August 17, 2011 / 9:32 AM / 8 years ago

Prosecutors seek two war crimes trials against Mladic

Former Bosnian Serb commander Ratko Mladic appears in court at the International Criminal Tribunal for the former Yugoslavia (ICTY) in the Hague, June 3, 2011. REUTERS/Martin Meissner/Pool

AMSTERDAM (Reuters) - Prosecutors at the Yugoslavia war crimes court have proposed splitting the case against Ratko Mladic into two parts to speed up the trial and ensure a verdict is handed down against the ageing Bosnian Serb military general.

Mladic, arrested in May and transferred to The Hague after 16 years on the run, is accused of orchestrating the genocide of 8,000 Muslim men and boys in Srebrenica in 1995 and the 43-month siege of Sarajevo in which 10,000 people were killed.

Describing himself as a “gravely ill” man when he first appeared in court in June, Mladic defiantly dismissed the charges against him as “monstrous” and “obnoxious” and lawyers for him have also raised concerns about his health.

Worried by Mladic’s health and wanting to “maximise the prospect of justice for the victims,” prosecutors said they now want to conduct separate trials, dealing with Srebrenica first followed by the siege of Sarajevo and other crimes.

“Trying the Srebrenica indictment first will maximise the likelihood of completing a trial and having a judgement issued,” the prosecution said in a court filing dated Tuesday but made public on Wednesday.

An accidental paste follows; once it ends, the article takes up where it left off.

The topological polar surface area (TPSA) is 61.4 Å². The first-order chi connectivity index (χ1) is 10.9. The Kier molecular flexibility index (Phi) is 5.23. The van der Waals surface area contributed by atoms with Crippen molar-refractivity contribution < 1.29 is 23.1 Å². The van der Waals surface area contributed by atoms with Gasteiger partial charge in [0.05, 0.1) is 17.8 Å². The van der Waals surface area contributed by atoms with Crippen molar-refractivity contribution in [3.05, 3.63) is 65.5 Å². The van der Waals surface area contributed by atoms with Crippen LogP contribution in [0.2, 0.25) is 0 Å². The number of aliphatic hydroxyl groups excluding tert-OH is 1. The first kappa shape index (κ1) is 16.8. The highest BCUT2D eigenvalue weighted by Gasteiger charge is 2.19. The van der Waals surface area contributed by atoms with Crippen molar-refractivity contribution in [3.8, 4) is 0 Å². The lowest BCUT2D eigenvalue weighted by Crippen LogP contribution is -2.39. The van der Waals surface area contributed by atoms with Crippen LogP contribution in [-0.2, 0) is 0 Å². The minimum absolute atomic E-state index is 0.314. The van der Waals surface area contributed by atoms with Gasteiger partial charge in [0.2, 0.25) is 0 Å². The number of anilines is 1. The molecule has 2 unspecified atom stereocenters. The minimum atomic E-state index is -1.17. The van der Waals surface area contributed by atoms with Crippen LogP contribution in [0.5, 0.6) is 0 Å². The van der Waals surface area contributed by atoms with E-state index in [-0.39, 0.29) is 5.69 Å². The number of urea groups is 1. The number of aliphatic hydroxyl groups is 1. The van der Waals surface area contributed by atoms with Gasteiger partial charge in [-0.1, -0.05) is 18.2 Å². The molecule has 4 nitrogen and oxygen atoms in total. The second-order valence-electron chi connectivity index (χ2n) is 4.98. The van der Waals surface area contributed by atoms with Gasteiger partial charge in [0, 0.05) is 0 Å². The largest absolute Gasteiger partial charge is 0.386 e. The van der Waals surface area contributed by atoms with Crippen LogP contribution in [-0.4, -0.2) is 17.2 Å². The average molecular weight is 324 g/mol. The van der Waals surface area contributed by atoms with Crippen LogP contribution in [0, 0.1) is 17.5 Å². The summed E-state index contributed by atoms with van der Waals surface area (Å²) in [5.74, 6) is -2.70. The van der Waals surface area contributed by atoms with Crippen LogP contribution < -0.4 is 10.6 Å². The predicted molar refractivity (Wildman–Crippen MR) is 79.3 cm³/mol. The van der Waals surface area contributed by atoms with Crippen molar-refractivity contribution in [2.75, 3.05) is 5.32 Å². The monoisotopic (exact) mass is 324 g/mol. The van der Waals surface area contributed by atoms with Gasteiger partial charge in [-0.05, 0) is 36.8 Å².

The Yugoslavia tribunal has been criticised for the length of its trials after the case against former Yugoslav president Slobodan Milosevic dragged on for more than four years, ending with his death in custody in 2006 and no verdict.

Prosecutors had initially wanted to try Mladic together with his political leader, former Bosnian Serb president Radovan Karadzic, but split the case before the start of Karadzic’s trial in October 2009.

In its latest filing, the prosecution said it could present its evidence against Mladic in the Srebrenica trial within one year and be ready to start the second trial when the first is completed.

They said the number of charges against Mladic would remain the same, but splitting the case was a “prudent and practical” step that would not compromise Mladic’s rights.

Reporting by Aaron Gray-Block; Editing by Jon Hemming

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